in fiscal year 2005, increasing to 27 percent in 2006 (OGAC, 2006c, 2007). In addition, because some focus countries rely on WHO prequalification, they require it in addition to FDA approval. Thus, PEPFAR’s strategy for ensuring the quality of the ARVs it provides has impeded harmonization and the rapid availability of PEPFAR-supported first-line ARVs.
To support countries’ ownership of their responses to their HIV/AIDS epidemics, the U.S. Global AIDS Initiative should maintain its commitment to harmonization and participate fully in the development of harmonized procedures. To this end, the U.S. Global AIDS Coordinator should work to support World Health Organization (WHO) prequalification as the accepted global standard for assuring the quality of generic medications. Specifically, the Coordinator should provide an analysis of WHO prequalification that determines whether it can adequately assure the quality of generic antiretroviral medications for purchase under PEPFAR. If the analysis shows that WHO prequalification needs strengthening to provide a sufficient guarantee of quality for PEPFAR, the U.S. Global AIDS Initiative should work with other donors to support strengthening of the process, and work to transition from U.S. Food and Drug Administration approval to WHO prequalification as rapidly as feasible. (5.2)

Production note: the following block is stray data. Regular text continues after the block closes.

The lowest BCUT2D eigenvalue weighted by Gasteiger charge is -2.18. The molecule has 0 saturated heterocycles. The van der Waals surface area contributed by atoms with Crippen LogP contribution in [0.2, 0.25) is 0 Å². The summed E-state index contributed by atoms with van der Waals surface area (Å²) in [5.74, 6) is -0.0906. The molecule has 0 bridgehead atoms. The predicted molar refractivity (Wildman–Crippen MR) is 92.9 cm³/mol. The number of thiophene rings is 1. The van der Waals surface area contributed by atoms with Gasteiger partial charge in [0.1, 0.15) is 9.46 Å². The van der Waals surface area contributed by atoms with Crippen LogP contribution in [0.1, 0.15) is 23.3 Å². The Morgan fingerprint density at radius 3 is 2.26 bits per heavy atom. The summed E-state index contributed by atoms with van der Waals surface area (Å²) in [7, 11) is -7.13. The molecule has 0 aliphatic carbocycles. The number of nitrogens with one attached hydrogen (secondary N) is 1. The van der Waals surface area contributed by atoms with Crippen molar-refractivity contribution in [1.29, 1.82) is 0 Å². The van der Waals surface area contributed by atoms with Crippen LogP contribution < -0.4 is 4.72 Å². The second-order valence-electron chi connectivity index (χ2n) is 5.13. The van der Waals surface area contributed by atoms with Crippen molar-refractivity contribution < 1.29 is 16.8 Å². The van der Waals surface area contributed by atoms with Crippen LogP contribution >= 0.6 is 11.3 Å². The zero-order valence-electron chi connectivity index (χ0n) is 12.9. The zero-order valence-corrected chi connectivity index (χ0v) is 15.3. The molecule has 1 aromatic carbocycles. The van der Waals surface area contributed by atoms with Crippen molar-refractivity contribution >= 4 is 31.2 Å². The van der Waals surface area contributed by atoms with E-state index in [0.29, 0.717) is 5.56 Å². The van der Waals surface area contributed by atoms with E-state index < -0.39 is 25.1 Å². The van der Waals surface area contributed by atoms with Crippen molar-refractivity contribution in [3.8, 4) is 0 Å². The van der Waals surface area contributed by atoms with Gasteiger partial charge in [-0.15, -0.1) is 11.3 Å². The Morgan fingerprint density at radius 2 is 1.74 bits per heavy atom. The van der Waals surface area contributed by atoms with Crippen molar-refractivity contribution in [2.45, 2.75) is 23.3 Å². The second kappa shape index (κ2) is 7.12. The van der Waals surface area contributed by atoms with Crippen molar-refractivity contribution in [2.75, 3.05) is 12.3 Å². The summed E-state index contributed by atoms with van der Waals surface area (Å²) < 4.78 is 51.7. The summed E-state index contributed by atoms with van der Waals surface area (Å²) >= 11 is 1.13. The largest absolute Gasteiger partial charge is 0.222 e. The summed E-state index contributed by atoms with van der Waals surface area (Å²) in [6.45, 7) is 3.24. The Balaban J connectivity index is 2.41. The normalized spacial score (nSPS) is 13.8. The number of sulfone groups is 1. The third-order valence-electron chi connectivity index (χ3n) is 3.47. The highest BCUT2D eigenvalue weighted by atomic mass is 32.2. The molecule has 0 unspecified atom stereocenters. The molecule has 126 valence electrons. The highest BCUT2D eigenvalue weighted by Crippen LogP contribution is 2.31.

One of the strengths of the U.S. Global AIDS Initiative is its orientation toward and accountability for specified results. The Coordinator’s annual reports to Congress have shown progress toward the defined, measurable performance targets set forth in the legislation and the PEPFAR strategy (OGAC, 2005b, 2006b). Appropriately for a program this early in implementation, most of the results reported at this stage are for targets that can be measured in the short term, and thus they reveal more about the program’s implementation than its impact.
However, one set of the Leadership Act’s short-term targets—its budget allocations—has adversely affected implementation of the U.S. Global AIDS Initiative. In mandating the strategy that was eventually to become known as PEPFAR, Congress wisely required that the “strategy shall maintain sufficient flexibility and remain responsive to the ever-changing nature of the HIV/AIDS pandemic.” However, Congress also required that the program adhere to a fairly large set of specific budget allocations.3 At the
The budget allocations include 55 percent for “therapeutic medical care of individuals infected with HIV, of which such amount at least 75 percent should be expended for the purchase and distribution of antiretroviral pharmaceuticals and at least 25 percent should be expended for related care”; 20 percent for “HIV/AIDS prevention, of which such amount at